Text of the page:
News / Opinion / Columns

Martin Williams
3 minute read
20 Feb 2019
9:35 am

Mboweni’s budget can’t fix broken SA

Martin Williams

The core problem is that ANC policies do not make economic sense. When implemented by crooks, they are doubly dangerous.

Steam rises at sunrise from the Lethabo Power Station, a coal-fired power station owned by state power utility Eskom near Sasolburg, South Africa, March 2, 2016. Picture: Reuters

Nothing that Finance Minister Tito Mboweni announces in his election-year budget this afternoon can restore Eskom to anything resembling its former status. Nor can he fix our ailing health or education systems, nor do anything that will “create” enough jobs.

The reason is simple. Despite posing as a maverick, Mboweni is an ANC cadre, deployed to implement policies of an organisation which has reduced every state-owned entity (SOE) to dependency on handouts. Apart from Eskom’s R420-billion debt, think of SAA, the SABC, Denel, you name it.

Even the Public Investment Corporation, custodian of trillions in taxpayers’ money, is rotting. This week the ANC-deployed chair of the Independent Communications Authority of SA was sentenced to 20 years for fraud and money laundering. A rare conviction in a maelstrom of malfeasance. The ANC knows how to take money, not how to make it.

President Cyril Ramaphosa, along with Mboweni and Public Enterprises Minister Pravin Gordhan, project a business-friendly air. But that image is false. Radical Economic Transformation, spouted by former president Jacob Zuma’s supporters – and the EFF and BLF – dominates ANC ideology. They won’t allow an investment-friendly budget, especially when courting populist votes.

That’s why Ramaphosa promises expropriation without compensation. And Mboweni says the state should own 40% of all mining companies, and there should be a State Bank. All this ignores the reality that “the state”, a euphemism for the ANC elite, has proved incompetent at running anything.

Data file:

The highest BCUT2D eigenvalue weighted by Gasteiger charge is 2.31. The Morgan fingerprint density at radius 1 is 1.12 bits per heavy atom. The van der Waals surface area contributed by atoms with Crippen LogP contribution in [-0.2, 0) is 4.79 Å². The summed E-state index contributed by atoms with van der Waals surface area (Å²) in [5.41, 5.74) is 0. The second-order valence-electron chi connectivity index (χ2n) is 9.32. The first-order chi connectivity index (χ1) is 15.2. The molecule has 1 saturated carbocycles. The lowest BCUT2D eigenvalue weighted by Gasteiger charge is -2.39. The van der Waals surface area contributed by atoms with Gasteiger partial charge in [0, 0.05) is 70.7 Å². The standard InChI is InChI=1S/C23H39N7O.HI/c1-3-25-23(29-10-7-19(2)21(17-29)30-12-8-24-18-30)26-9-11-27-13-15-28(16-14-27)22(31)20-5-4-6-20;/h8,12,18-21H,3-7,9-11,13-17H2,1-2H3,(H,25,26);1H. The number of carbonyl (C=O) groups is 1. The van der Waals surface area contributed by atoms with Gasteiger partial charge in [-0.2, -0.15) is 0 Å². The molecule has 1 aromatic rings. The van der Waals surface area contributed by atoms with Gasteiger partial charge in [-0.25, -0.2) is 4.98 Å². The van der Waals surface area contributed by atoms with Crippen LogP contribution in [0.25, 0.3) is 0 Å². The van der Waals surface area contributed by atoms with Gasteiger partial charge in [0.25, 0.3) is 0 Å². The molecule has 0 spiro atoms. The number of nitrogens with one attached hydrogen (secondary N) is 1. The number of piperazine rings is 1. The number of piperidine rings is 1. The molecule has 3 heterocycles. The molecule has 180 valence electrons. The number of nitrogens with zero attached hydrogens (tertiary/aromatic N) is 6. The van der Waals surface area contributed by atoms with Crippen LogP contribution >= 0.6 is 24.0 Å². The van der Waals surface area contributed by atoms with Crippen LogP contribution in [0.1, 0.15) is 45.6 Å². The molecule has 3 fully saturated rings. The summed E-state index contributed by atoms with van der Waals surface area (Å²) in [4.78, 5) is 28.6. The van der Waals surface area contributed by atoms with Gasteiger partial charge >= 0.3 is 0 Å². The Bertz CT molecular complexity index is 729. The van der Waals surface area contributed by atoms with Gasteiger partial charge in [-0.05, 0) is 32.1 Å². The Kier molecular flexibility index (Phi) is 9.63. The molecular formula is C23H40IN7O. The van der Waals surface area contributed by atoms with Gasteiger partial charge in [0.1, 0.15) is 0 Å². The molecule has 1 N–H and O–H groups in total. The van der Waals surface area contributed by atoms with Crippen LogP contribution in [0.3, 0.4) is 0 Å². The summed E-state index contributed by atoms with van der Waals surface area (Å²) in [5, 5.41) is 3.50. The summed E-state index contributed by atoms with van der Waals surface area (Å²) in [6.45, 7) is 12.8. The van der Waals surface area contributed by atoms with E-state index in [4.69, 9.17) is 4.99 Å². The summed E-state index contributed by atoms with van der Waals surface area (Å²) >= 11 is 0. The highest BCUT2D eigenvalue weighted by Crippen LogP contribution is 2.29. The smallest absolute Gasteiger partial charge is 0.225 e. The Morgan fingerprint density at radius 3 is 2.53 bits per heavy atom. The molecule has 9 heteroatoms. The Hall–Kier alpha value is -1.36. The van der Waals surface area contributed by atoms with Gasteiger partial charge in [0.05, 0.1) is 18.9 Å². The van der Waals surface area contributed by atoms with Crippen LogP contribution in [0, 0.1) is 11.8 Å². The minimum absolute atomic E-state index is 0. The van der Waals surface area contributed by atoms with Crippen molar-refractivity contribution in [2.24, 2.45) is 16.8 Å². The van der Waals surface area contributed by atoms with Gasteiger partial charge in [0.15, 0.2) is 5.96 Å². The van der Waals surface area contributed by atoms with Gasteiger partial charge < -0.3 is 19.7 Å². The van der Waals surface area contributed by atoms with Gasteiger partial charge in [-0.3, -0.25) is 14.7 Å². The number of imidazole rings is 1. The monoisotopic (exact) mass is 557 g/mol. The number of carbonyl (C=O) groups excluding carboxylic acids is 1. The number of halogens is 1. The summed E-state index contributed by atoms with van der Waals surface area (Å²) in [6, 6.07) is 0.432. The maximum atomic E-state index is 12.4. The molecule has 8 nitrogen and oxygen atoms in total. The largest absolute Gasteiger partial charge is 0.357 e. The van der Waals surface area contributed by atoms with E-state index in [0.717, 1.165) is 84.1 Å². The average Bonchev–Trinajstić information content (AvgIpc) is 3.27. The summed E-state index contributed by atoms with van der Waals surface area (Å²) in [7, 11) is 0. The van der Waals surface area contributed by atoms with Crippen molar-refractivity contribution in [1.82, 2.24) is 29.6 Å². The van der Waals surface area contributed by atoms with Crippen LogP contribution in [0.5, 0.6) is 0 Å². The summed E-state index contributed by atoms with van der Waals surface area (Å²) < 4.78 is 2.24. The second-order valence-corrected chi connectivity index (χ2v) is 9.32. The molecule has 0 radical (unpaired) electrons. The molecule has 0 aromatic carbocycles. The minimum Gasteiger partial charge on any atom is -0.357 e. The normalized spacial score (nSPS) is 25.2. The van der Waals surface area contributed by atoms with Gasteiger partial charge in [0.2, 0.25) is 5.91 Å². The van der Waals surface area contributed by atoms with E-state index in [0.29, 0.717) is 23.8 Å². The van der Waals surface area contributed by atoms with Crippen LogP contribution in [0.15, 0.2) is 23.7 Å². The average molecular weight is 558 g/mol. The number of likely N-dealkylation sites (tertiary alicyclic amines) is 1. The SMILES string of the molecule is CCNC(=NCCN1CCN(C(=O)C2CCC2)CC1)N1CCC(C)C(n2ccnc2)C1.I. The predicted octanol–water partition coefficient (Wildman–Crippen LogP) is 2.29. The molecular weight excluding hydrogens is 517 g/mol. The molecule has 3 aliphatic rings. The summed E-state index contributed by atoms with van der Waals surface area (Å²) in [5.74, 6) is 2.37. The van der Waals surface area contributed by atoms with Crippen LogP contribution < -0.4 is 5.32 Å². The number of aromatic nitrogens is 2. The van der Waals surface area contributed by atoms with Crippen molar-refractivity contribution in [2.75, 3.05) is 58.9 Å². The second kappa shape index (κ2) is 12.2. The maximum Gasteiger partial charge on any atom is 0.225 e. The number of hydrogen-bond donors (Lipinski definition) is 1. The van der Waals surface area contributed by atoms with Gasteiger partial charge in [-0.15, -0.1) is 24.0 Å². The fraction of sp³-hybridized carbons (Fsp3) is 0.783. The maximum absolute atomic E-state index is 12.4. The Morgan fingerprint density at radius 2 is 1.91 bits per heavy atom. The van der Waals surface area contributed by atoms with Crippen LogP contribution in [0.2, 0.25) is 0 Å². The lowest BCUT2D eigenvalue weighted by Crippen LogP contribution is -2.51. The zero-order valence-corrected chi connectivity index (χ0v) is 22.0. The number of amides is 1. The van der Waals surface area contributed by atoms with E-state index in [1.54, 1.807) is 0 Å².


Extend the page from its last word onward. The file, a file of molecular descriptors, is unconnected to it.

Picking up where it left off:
Competence is not a priority for the national democratic revolution, in whose service state control and radical economic transformation are invoked. An example of this obsession with control regardless of economic consequences is the uncosted National Health Insurance (NHI) scheme. The folks who brought you 143 Esidimeni deaths want to expand their grasp.

Any significant boost for the NHI in today’s budget will be regarded by rating agencies as further proof that our governing party is not serious about economic or health consequences. Similarly, if Eskom’s burden is partially lifted by shifting a mooted R100 billion of its debt directly to government, without meaningful cost-cutting in the bloated utility, warning lights will flash.

In addition to all the technical cock-ups and coal supply problems, Eskom employs too many people, too expensively. Thousands will have to lose their jobs if the corporation is to become economically viable. Similar logic applies at SAA. At the SABC an interfering minister has, probably unlawfully, stepped in to block necessary retrenchments.

Having made annual unfulfilled promises to create jobs, the ANC leadership is not, on the eve of an election, about to admit defeat by endorsing mass lay-offs, even if that’s required to stabilise SOEs.

The core problem is that ANC policies do not make economic sense. When implemented by crooks, they are doubly dangerous.

ANC policies have brought SA to the brink. As the national debt-to-GDP ratio moves inexorably beyond 60%, with budget debt-servicing costs in tandem, a bailout from the International Monetary Fund (IMF) becomes more likely.

Voting against the ANC could spare us that fate.

Martin Williams, DA councillor.

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